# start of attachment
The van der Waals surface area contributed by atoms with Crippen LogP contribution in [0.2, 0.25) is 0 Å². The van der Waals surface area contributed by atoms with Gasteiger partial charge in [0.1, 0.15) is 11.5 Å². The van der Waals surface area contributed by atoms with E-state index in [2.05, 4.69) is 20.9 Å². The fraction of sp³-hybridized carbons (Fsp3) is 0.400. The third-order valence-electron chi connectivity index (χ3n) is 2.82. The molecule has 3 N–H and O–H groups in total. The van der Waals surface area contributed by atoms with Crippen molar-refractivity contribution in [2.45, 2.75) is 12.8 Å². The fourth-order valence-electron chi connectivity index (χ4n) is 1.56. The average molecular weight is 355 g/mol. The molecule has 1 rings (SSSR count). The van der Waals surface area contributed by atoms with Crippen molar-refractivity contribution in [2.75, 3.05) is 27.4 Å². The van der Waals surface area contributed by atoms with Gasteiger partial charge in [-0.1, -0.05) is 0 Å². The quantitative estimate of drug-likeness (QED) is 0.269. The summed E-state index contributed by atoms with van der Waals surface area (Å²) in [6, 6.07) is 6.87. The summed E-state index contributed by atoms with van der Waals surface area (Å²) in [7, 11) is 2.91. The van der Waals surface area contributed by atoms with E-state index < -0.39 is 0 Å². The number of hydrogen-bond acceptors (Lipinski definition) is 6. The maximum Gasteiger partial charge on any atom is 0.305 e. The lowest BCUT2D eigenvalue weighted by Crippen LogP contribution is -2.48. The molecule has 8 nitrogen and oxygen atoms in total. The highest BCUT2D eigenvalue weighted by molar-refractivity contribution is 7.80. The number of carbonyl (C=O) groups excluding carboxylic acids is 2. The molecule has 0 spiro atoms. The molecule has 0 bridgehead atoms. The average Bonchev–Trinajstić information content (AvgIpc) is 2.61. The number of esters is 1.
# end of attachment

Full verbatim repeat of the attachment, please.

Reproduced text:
The van der Waals surface area contributed by atoms with Crippen LogP contribution in [0.2, 0.25) is 0 Å². The van der Waals surface area contributed by atoms with Gasteiger partial charge in [0.1, 0.15) is 11.5 Å². The van der Waals surface area contributed by atoms with E-state index in [2.05, 4.69) is 20.9 Å². The fraction of sp³-hybridized carbons (Fsp3) is 0.400. The third-order valence-electron chi connectivity index (χ3n) is 2.82. The molecule has 3 N–H and O–H groups in total. The van der Waals surface area contributed by atoms with Crippen molar-refractivity contribution in [2.45, 2.75) is 12.8 Å². The fourth-order valence-electron chi connectivity index (χ4n) is 1.56. The average molecular weight is 355 g/mol. The molecule has 1 rings (SSSR count). The van der Waals surface area contributed by atoms with Crippen molar-refractivity contribution in [2.75, 3.05) is 27.4 Å². The van der Waals surface area contributed by atoms with Gasteiger partial charge in [-0.1, -0.05) is 0 Å². The quantitative estimate of drug-likeness (QED) is 0.269. The summed E-state index contributed by atoms with van der Waals surface area (Å²) in [6, 6.07) is 6.87. The summed E-state index contributed by atoms with van der Waals surface area (Å²) in [7, 11) is 2.91. The van der Waals surface area contributed by atoms with E-state index < -0.39 is 0 Å². The number of hydrogen-bond acceptors (Lipinski definition) is 6. The maximum Gasteiger partial charge on any atom is 0.305 e. The lowest BCUT2D eigenvalue weighted by Crippen LogP contribution is -2.48. The molecule has 8 nitrogen and oxygen atoms in total. The highest BCUT2D eigenvalue weighted by molar-refractivity contribution is 7.80. The number of carbonyl (C=O) groups excluding carboxylic acids is 2. The molecule has 0 spiro atoms. The molecule has 0 bridgehead atoms. The average Bonchev–Trinajstić information content (AvgIpc) is 2.61. The number of esters is 1.